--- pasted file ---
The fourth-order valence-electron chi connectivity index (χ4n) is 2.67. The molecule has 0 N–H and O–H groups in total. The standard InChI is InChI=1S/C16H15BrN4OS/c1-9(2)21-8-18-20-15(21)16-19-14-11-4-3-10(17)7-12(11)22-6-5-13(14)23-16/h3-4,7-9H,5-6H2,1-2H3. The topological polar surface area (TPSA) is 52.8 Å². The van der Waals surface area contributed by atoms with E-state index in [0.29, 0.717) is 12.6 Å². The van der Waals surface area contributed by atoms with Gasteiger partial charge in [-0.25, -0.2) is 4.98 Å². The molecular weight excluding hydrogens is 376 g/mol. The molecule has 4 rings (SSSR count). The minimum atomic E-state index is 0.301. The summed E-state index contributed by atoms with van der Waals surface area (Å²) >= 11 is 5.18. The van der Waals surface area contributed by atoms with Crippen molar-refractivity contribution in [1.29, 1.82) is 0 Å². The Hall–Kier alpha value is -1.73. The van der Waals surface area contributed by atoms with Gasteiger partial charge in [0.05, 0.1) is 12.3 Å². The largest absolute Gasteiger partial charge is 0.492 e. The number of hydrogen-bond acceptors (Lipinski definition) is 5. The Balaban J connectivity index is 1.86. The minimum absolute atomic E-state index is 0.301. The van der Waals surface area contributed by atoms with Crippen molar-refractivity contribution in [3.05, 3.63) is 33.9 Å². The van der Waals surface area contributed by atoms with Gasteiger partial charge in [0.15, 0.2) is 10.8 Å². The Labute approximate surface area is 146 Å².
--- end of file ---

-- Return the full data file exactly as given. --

The fourth-order valence-electron chi connectivity index (χ4n) is 2.67. The molecule has 0 N–H and O–H groups in total. The standard InChI is InChI=1S/C16H15BrN4OS/c1-9(2)21-8-18-20-15(21)16-19-14-11-4-3-10(17)7-12(11)22-6-5-13(14)23-16/h3-4,7-9H,5-6H2,1-2H3. The topological polar surface area (TPSA) is 52.8 Å². The van der Waals surface area contributed by atoms with E-state index in [0.29, 0.717) is 12.6 Å². The van der Waals surface area contributed by atoms with Gasteiger partial charge in [-0.25, -0.2) is 4.98 Å². The molecular weight excluding hydrogens is 376 g/mol. The molecule has 4 rings (SSSR count). The minimum atomic E-state index is 0.301. The summed E-state index contributed by atoms with van der Waals surface area (Å²) >= 11 is 5.18. The van der Waals surface area contributed by atoms with Crippen molar-refractivity contribution in [1.29, 1.82) is 0 Å². The Hall–Kier alpha value is -1.73. The van der Waals surface area contributed by atoms with Gasteiger partial charge in [0.05, 0.1) is 12.3 Å². The largest absolute Gasteiger partial charge is 0.492 e. The number of hydrogen-bond acceptors (Lipinski definition) is 5. The Balaban J connectivity index is 1.86. The minimum absolute atomic E-state index is 0.301. The van der Waals surface area contributed by atoms with Crippen molar-refractivity contribution in [3.05, 3.63) is 33.9 Å². The van der Waals surface area contributed by atoms with Gasteiger partial charge in [0.15, 0.2) is 10.8 Å². The Labute approximate surface area is 146 Å².